***This giveaway is now closed***
The featured shop this week is Olives on a String. Annie, the owner, is just precious and makes the most gorgeous things. She is obviously quite talented because when you look around her shop you will see a variety of things including artwork, pilots caps, hair pretties and even graphic design!
And because I love to share a little background on shop owners: Annie Reynolds grew up in an uber creative home in Southern California, but now resides in the East Coast countryside with her husband and three little girls. Interested in all things artistic, she loves to paint, draw, photograph, sew, embroider, crochet, knit and no longer thumbs her nose at glue-guns. She currently runs Olives on a String, an Etsy shop featuring hair accessories for the young and not-so-young, Scandanavian-style custom pilot caps for babies and children, and various forms of artwork.
Annie has written an awesome tutorial for us! Check out this precious flower headband! You'd like to make one for your little darling, wouldn't you?
The good news is, it only takes about 20 minutes from start to finish. Let's do this thing!
What you'll need: Everything shown below,
as well as a threaded sewing machine that can zigzag stitch.
(Scissors, measuring tape, scraps of several different colors of wool felt, a strip of green wool felt about 16 inches long an 2.5 inches wide, a strip of bias tape (about 16-18 inches), a small strip (about 5 inches) of elastic as wide or just a little less wide than the width of the bias tape, a button, embroidery thread and a needle.)
First measure the head of that darling of yours.
The strip of bias tape should be just a few (3-4) of inches shorter than that measurement.
Next, cut leaf shapes out of the green wool felt in a horizontal row.
You'll end up with somewhere between 10 and 12.
You could also do this with pinking sheers for a jagged edge if you're wild and crazy like that.
Next cut your scraps of felt into circles,
place the first circle on top of the next to use as a pattern if you want.
Decide what order of colors you want your flower. Bask in the possibilities.
Trim the edges of the flower, getting smaller with each ascending layer.
The circles don't have to be perfect. What's the fun in that, anyway?
It's time to sew the leaves onto the bias tape, which will be the base for the headband.
If you have the option, set the width of the zigzag wide enough to sew together the underside flaps of the bias tape. Place a leaf about two inches from one end of the bias tape and zigzag stitch down, but do not sew all the way to the end of the leaf.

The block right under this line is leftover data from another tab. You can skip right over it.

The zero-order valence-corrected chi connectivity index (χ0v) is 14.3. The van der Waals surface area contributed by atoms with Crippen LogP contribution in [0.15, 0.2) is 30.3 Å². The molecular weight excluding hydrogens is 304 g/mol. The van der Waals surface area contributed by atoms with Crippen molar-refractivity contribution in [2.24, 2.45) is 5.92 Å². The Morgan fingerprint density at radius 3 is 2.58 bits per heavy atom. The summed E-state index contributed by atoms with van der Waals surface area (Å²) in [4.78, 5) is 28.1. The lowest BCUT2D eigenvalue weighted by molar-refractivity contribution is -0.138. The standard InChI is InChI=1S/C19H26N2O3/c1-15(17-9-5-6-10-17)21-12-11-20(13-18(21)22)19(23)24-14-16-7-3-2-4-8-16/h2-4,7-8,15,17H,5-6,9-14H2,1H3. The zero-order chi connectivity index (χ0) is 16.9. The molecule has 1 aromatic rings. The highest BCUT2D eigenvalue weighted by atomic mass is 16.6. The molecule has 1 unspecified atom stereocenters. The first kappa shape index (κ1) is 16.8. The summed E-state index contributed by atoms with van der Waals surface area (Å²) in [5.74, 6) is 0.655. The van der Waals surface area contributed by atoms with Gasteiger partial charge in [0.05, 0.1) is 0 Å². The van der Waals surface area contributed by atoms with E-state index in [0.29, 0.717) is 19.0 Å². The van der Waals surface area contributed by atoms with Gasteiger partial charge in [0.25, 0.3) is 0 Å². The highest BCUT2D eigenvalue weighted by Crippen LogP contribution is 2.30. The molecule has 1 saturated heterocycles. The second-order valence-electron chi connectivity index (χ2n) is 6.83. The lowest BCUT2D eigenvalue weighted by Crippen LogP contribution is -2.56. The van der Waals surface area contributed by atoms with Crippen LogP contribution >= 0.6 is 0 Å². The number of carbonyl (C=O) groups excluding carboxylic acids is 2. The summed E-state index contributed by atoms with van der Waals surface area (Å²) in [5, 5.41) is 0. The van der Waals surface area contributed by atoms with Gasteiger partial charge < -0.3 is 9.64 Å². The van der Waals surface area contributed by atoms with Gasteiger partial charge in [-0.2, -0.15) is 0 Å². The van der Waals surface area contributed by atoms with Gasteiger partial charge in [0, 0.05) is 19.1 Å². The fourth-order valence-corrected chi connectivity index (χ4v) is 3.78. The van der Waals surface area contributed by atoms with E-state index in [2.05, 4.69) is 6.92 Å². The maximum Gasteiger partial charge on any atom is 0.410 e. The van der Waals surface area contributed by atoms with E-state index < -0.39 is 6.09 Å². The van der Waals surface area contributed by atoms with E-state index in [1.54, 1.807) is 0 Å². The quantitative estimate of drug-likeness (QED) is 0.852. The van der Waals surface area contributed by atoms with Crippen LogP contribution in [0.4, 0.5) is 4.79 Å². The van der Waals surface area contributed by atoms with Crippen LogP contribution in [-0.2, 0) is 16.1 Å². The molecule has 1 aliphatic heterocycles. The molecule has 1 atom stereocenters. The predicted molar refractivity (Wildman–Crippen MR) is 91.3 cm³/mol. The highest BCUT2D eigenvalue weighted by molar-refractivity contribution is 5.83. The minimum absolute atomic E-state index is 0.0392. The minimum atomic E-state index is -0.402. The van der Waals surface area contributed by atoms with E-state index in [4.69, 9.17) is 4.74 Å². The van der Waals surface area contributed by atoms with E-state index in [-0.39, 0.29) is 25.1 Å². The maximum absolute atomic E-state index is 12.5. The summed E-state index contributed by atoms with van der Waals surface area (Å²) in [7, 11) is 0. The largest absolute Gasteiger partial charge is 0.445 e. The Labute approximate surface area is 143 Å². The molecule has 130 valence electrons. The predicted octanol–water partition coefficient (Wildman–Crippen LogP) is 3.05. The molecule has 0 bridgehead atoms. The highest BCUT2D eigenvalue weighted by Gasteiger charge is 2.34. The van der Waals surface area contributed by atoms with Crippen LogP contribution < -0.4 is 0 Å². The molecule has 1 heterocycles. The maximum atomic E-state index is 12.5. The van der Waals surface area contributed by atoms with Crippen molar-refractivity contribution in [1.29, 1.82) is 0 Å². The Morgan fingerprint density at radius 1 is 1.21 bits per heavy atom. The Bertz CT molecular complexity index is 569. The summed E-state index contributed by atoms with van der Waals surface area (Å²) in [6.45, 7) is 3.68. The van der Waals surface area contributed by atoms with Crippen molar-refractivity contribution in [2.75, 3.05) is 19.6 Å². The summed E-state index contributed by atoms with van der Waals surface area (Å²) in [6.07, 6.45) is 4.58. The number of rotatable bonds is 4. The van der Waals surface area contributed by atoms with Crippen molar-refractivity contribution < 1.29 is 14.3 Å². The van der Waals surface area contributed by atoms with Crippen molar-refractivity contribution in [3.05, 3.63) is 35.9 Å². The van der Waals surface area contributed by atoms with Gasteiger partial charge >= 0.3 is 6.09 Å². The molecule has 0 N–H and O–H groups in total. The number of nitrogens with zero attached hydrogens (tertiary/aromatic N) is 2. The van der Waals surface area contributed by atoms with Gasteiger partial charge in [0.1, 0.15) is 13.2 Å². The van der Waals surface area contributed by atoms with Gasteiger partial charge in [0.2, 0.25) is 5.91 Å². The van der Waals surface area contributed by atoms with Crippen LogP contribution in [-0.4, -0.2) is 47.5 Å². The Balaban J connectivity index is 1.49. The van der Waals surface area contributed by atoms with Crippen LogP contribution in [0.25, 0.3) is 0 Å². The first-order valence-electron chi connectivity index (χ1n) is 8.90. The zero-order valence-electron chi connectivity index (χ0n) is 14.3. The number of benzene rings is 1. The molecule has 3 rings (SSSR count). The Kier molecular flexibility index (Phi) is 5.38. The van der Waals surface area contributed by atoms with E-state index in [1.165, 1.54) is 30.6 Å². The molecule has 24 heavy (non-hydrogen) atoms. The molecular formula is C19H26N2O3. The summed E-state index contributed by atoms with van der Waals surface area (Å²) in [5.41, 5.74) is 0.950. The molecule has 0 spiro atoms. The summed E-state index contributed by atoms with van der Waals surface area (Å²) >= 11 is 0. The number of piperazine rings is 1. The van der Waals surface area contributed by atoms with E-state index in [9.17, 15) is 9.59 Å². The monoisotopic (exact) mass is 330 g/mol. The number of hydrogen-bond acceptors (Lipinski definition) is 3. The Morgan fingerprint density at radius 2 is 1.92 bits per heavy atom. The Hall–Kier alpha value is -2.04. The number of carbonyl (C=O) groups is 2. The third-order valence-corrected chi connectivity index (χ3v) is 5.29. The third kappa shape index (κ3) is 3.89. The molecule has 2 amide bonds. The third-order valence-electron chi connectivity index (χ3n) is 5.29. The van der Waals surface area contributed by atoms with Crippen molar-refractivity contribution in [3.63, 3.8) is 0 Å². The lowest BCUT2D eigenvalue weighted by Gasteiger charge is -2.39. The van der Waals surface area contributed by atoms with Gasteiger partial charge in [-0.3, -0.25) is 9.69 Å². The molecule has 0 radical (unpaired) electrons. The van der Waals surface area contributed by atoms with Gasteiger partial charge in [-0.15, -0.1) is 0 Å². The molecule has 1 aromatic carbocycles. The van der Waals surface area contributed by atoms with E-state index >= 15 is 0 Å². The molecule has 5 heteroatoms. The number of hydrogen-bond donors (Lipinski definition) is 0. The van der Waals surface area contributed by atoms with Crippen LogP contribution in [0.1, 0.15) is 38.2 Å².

(A walking foot is shown here in the picture, but is in no way necessary. I was too lazy to take it off. That's the way I roll.)
Be sure to leave about 1/4 inch of the leaf unsewn.
This next step you can do two different ways: You can slip the top end of the second leaf underneath the foot, being sure to overlap 1/4 inch of the second leaf
on top of the remaining 1/4 inch of the first leaf and continue zigzagging.
Or you can put your needle down, lift up your foot and overlap the second leaf on top of the first leaf, with 1/4 inch of the second leaf on top of the remaining 1/4 inch of the first leaf and continue zigzagging.
Continue overlapping the leaves and zigzagging them onto the bias tape until you reach about 2 inches from the end. You might have a leaf or two left over. That's ok.
Use it for your Adam and Eve costume this Halloween.
On one end of the headband, place about 1 inch of the elastic inside of the bias tape casing
and zigzag, leaving enough left to allow for some exposed and enough for the other end to go inside the casing. It should probably be a little more than what is shown here.
Woops. Learn from my mistakes, young grasshoppah.
Now might be a good time to peel your darling away from her Polly Pockets
and fit the headband on her, seeing how much elastic you should use so it fits properly.
Keep her close by--you're going to need her adorable head again in just a minute.
Once you have that measurement and make any needed adjustments
(like trimming the elastic, or in my case, ripping the stitches out and placing a longer piece of elastic in, arg!), place the other end of the elastic, again about 1 inch, inside of the bias tape casing and like before, zigzag stitch down, leaving at least an inch of elastic exposed
so that the headband stretches. It should look something like this when you're done sewing:
Now have her try on the headband, making sure the elastic is centered in the back.
While she's putting it on, thread your needle with the embroidery thread.
Then grab your stack of circles and decide where to place your flower on the headband.
I'm a big fan of putting flowers on the side of the head, just below the part, flapper girl-style. Vintage is all the rage, people.
Use your fingers as a pin and keep the flower on the headband in the right spot while taking the headband off. With your free hand, place the button in the middle of the flower.
Sew the button onto the headband, sewing through the layers of felt, using the button to secure the flower onto the headband.
And there you have it! A cute mod flower and leaf headband. You're done!
Olives on a String also has a giveaway for Noodles & Milk readers! One winner will get to pick a beautiful hair accessory of their choice from the styles shown below.
To enter the giveaway, visit Olives on a String and come back here leaving a comment with your favorite item. The giveaway will remain open until Friday, Sept 3rd at midnight.
Annie has also generously offered free shipping on all orders to all Noodles & Milk readers valid
8/30/2010-9/5/2010! This will save you at least $5! Just enter "Noodles&Milk" in the comments of the order and she will refund your shipping charges.